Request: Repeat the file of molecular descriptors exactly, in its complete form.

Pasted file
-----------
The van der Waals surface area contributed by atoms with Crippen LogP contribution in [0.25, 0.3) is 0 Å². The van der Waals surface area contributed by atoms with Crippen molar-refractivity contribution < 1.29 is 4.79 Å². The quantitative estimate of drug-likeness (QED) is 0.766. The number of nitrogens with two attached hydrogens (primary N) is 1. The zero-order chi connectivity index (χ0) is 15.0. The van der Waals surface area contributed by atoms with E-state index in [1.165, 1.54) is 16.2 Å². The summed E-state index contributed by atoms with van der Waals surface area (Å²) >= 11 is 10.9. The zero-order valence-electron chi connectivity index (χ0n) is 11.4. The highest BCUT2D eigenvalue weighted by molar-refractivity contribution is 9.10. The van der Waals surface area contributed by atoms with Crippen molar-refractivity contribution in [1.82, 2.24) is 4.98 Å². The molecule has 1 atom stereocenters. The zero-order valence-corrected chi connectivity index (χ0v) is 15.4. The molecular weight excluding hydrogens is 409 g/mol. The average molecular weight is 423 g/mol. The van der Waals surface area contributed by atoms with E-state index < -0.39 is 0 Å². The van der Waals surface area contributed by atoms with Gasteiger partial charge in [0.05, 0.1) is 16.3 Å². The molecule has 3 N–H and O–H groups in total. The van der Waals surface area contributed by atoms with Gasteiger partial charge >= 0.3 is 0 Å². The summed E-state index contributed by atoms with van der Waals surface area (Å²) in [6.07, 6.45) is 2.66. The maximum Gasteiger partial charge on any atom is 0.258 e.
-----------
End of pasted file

The van der Waals surface area contributed by atoms with Crippen LogP contribution in [0.25, 0.3) is 0 Å². The van der Waals surface area contributed by atoms with Crippen molar-refractivity contribution < 1.29 is 4.79 Å². The quantitative estimate of drug-likeness (QED) is 0.766. The number of nitrogens with two attached hydrogens (primary N) is 1. The zero-order chi connectivity index (χ0) is 15.0. The van der Waals surface area contributed by atoms with E-state index in [1.165, 1.54) is 16.2 Å². The summed E-state index contributed by atoms with van der Waals surface area (Å²) >= 11 is 10.9. The zero-order valence-electron chi connectivity index (χ0n) is 11.4. The highest BCUT2D eigenvalue weighted by molar-refractivity contribution is 9.10. The van der Waals surface area contributed by atoms with Crippen molar-refractivity contribution in [1.82, 2.24) is 4.98 Å². The molecule has 1 atom stereocenters. The zero-order valence-corrected chi connectivity index (χ0v) is 15.4. The molecular weight excluding hydrogens is 409 g/mol. The average molecular weight is 423 g/mol. The van der Waals surface area contributed by atoms with E-state index < -0.39 is 0 Å². The van der Waals surface area contributed by atoms with Gasteiger partial charge in [0.05, 0.1) is 16.3 Å². The molecule has 3 N–H and O–H groups in total. The van der Waals surface area contributed by atoms with Gasteiger partial charge >= 0.3 is 0 Å². The summed E-state index contributed by atoms with van der Waals surface area (Å²) in [6.07, 6.45) is 2.66. The maximum Gasteiger partial charge on any atom is 0.258 e.